An adopted child only has rights to your estate once the adoption has been finalized. The length of time it takes to finalize an adoption depends on where the adoption was initiated as well as a host of other factors. This process can take anywhere from six months to several years to complete. In the event that you pass away before this process is complete, it is likely the child would not be entitled to any of your assets.
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Caring for an adopted child may require you to put some extra thought into a number of provisions. If, for example, you adopted a child from another country and wish to expose the child to his home culture, your Will and Trust should reflect these desires.
When designating a guardian, it is important that he understand your family’s unique circumstances. You will want to choose a person who knows the details of your family’s adoption and is willing to maintain the lifestyle that you have chosen for your adopted child. It may be a good idea to provide the designated guardian with documentation that contains the details of your child’s adoption. Particularly in the case of an open adoption, it is important to establish a good relationship with the individuals outside your immediate family, such as the child’s birth parents, who will have a direct interest in your child’s life. In choosing a guardian, you will want to choose a person who is willing to maintain those ties.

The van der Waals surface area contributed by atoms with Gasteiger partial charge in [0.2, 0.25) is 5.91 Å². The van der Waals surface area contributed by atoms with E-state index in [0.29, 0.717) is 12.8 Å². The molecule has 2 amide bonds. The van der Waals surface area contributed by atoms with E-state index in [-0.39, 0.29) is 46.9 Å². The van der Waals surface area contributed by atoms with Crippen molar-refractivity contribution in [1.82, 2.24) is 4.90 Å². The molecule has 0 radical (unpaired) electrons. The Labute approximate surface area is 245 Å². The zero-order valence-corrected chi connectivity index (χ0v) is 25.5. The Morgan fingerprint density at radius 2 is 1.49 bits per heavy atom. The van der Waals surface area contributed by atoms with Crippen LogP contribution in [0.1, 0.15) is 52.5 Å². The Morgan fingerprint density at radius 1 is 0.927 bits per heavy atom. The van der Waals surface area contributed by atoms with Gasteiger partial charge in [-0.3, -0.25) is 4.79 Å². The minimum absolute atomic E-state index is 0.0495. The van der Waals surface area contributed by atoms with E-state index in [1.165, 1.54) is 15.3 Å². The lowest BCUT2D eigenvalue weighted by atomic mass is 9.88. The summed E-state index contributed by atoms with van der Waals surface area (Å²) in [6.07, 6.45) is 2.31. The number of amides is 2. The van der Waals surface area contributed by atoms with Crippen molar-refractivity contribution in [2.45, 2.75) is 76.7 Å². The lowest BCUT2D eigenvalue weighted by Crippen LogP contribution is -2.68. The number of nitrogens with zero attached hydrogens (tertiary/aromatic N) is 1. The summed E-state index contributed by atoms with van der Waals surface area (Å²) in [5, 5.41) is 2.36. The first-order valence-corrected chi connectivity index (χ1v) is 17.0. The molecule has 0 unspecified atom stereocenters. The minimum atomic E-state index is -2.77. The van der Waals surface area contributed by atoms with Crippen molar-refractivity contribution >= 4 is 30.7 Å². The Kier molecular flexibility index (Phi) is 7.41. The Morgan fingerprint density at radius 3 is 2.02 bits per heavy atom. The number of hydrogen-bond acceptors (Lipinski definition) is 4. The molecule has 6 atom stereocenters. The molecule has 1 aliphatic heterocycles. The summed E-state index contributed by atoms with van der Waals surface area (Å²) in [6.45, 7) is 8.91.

Tuesday, November 23, 2010
Estate Planning & the Adoptive Family
This article in Forbes focuses on some issues adoptive families need to think about when estate planning; yes, once a child is legally adopted, they are treated the same as biological children for inheritance purposes. But what about the period before the adoption is final? What about picking guardians who share your values about adoption, culture-keeping, openness? Some good points here: